A survivor two times over, Yvonne first escaped a manipulative marriage only to find herself in a physically abusive relationship that she was convinced would end her life.
“Like grief, the pain I still feel from these relationships doesn’t have a day or time. It comes and goes,” Yvonne said. “I don’t mind sharing my story now because I’m out of the situation, but you do wonder what people think of you and what they’ll say behind your back, like why you didn’t just leave or how you must have liked it because you stayed.”
A tumultuous marriage
Throughout their 18-year marriage, Yvonne’s husband was emotionally and mentally abusive, using manipulation to control nearly every aspect of her life.
“We had two cars but I wasn’t allowed to have one. He wanted me to have friends but they could only be his family members,” said Yvonne, a North Carolina native who relocated to Louisville with her then-husband in 2012.
“I spent 16 of our 18 years asking myself, ‘What am I doing here?’ and two years waiting for him to sign divorce papers.”
When Yvonne decided to end her marriage, she sought help from Seven Counties Services where she and her daughters became certified in children and family divorce counseling. She enrolled her younger daughter in counseling for three years to work through abuse she experienced from her dad – including when he publicly spit in her face at school.
During their two years of separation, the couple lived apart, but he would show up at her apartment needing a place to stay, follow her while she was shopping, call incessantly, and make inappropriate comments in front of her daughters, the younger of whom they shared. Eventually, Yvonne took out an emergency protective order (EPO) after her husband called 259 times in one day and threatened to kill himself and her daughters. In court, his attorney used the fact that she had kept her maiden name to question whether she was someone who could be trusted.
A new chapter of abuse
When her divorce was finalized, Yvonne was single for five years, though she occasionally dated a man she’d befriended through her ex-husband’s family. Yvonne bought a home in 2018, and he moved in after sharing that he’d like to have a committed relationship.
Though she’d known him for years, Yvonne was shocked when she learned how much he drank and how easily he lost his temper. He would often yell, pull her hair, twist her ears, bite her, choke her as she slept, squeeze her arms to the point of bruising, and punch her in the legs and back where no one could see the injuries.
“He would just snap. One minute he’d be watching TV, and then he’d just fly into a rage,” said Yvonne. “He didn’t really sleep and didn’t want me to either. I didn’t get more than a couple hours of sleep most nights we were together.”
The abuse came to a head in January 2020, when her daughters left town for a long weekend. Yvonne’s boyfriend knocked her unconscious and put her in a closet in the spare bedroom. He repeatedly picked her up by the throat and slammed her down, jumped on top of her, and tore off her clothing.
“I look back and ask myself, ‘What did I do or say to make this happen?’” Yvonne said. “But I know it was nothing I did. This is someone who’s sick.”
As he beat her, Yvonne managed to use her legs to scoot into the hallway. She remembers looking up at the ceiling and thinking, “I am not going to make it out of this.” Yvonne said the Lord’s Prayer, thinking it was her last, when he suddenly let her go and she managed to hit her silent alarm. The police came so quickly she hadn’t been able to dress herself before they arrived.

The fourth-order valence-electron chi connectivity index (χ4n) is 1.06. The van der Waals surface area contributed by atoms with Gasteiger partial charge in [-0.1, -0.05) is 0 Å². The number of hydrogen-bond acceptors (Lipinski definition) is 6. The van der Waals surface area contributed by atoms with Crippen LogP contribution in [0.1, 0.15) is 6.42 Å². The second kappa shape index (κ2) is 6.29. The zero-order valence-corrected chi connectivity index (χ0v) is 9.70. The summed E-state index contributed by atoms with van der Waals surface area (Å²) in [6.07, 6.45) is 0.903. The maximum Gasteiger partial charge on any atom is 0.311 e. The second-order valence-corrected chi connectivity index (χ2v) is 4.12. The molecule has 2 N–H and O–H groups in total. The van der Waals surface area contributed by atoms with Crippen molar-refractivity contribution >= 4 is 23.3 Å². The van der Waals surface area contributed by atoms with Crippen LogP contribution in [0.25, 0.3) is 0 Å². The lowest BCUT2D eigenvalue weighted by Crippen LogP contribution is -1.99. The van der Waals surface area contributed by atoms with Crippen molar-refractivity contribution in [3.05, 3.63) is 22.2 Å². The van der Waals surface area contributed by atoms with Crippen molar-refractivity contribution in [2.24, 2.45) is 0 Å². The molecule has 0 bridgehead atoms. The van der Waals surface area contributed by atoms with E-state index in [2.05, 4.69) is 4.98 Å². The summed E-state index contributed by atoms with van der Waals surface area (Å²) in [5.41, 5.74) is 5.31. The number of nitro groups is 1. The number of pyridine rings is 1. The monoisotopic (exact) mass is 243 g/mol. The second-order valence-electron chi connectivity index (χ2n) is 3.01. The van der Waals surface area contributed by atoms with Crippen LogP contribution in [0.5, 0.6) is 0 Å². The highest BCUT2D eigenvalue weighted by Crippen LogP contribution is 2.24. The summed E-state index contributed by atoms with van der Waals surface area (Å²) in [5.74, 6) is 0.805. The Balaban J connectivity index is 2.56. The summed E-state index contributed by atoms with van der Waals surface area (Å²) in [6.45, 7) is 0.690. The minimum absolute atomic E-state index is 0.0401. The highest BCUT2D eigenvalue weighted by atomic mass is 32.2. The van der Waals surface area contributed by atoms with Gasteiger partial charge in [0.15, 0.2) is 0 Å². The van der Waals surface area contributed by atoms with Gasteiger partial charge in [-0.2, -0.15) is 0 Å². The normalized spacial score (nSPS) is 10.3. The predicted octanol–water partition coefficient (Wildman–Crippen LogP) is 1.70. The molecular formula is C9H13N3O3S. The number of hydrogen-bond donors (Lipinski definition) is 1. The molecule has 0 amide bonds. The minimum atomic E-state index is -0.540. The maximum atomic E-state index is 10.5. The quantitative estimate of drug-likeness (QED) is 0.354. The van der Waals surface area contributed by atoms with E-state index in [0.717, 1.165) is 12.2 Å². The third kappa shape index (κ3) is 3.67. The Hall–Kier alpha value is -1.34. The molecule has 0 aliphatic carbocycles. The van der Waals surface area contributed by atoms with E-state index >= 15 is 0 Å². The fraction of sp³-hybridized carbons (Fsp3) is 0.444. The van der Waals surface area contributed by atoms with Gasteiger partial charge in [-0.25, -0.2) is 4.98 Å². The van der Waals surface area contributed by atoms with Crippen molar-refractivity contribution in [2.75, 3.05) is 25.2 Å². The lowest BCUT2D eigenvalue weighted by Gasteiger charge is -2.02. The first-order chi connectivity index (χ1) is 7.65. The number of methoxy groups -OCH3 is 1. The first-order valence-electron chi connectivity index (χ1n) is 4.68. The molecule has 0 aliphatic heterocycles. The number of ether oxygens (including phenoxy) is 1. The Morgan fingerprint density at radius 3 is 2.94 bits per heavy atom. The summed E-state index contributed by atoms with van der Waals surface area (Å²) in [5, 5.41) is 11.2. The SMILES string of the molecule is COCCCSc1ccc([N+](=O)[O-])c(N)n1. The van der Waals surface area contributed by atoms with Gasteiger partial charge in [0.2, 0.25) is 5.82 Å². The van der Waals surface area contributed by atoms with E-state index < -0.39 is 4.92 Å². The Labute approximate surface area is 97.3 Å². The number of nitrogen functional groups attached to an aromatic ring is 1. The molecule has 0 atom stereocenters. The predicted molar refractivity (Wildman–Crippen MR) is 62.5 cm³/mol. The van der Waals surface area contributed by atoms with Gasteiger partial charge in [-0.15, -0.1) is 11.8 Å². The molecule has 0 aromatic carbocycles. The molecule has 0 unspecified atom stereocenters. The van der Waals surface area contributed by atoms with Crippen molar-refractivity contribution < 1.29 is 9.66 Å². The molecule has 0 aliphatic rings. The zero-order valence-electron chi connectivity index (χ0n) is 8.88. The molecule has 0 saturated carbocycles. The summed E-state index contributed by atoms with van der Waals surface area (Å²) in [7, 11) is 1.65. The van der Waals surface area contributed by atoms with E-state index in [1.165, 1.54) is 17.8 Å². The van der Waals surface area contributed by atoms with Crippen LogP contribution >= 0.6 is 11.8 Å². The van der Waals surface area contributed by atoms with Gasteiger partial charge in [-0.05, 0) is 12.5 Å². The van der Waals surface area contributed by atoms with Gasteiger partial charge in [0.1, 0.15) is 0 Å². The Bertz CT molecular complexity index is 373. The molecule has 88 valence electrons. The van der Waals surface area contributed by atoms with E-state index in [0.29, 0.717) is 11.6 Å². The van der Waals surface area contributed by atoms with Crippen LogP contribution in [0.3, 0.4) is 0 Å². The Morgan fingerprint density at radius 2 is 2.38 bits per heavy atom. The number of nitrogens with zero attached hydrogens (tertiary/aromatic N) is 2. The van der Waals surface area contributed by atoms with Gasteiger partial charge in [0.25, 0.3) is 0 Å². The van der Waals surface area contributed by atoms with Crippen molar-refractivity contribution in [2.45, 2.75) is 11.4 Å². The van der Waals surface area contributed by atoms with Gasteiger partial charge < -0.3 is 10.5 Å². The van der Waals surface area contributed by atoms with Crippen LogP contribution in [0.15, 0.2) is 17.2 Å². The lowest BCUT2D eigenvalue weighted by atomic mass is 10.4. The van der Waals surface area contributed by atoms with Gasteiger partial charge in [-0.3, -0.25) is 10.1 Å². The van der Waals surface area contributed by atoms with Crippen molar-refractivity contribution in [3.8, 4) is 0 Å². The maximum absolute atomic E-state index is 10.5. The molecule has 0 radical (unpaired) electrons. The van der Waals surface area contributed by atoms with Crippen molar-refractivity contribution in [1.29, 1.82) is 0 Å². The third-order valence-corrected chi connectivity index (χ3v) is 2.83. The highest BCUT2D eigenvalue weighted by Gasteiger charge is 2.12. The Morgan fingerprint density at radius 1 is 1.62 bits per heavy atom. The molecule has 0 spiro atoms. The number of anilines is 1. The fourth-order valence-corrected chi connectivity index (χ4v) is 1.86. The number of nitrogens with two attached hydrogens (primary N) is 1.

“He told me to go out there and tell the police to go away,” Yvonne said. “But I ran out there and told them I wasn’t OK, my boyfriend was beating me, and to make him get his stuff and leave.”
Her boyfriend was calm and acted like nothing had happened but was arrested after refusing to leave the home. He received two years’ probation, and Yvonne is scheduled to renew her EPO against him in a few short months. She still sees him occasionally walking by her house or at a store or restaurant.
Sharing her story
Though Yvonne doesn’t often talk about her relationships, she hopes her experience will open people’s eyes to what may be happening behind closed doors. She emphasized the importance of really knowing who you invite into your home and your life, still in disbelief over the abuse she suffered from a man she’d known for eight years and whose family she’d met.
For those experiencing any type of abuse, Yvonne encourages them to reach out someone they trust and allow them to help. Looking back, she wishes she’d been honest about the emotional and financial abuse she suffered during her marriage when she sought counseling for depression and PTSD.
“I think my parents had an idea of what I was going through but hadn’t heard it from my mouth. Once I was honest with them, it was such a relief to get it off my chest,” said Yvonne. “You are never trapped. There are so many services out there, whether it’s the police or places like The Center for Women and Families who will guide you through the process.”
Looking ahead, Yvonne feels optimistic for herself and her daughters.
“This is the first year I’ll celebrate Thanksgiving in a really long time. After someone breaks you down – physically, emotionally, mentally, financially, spiritually – you don’t feel much like celebrating,” said Yvonne. “I had told my kids I just didn’t want to do it anymore. I didn’t have the spirit or the energy.”
And Yvonne has a simple hope for the future.
“I just want peace,” she said. “Peace of mind, peace when I go to sleep, peace in my thoughts.”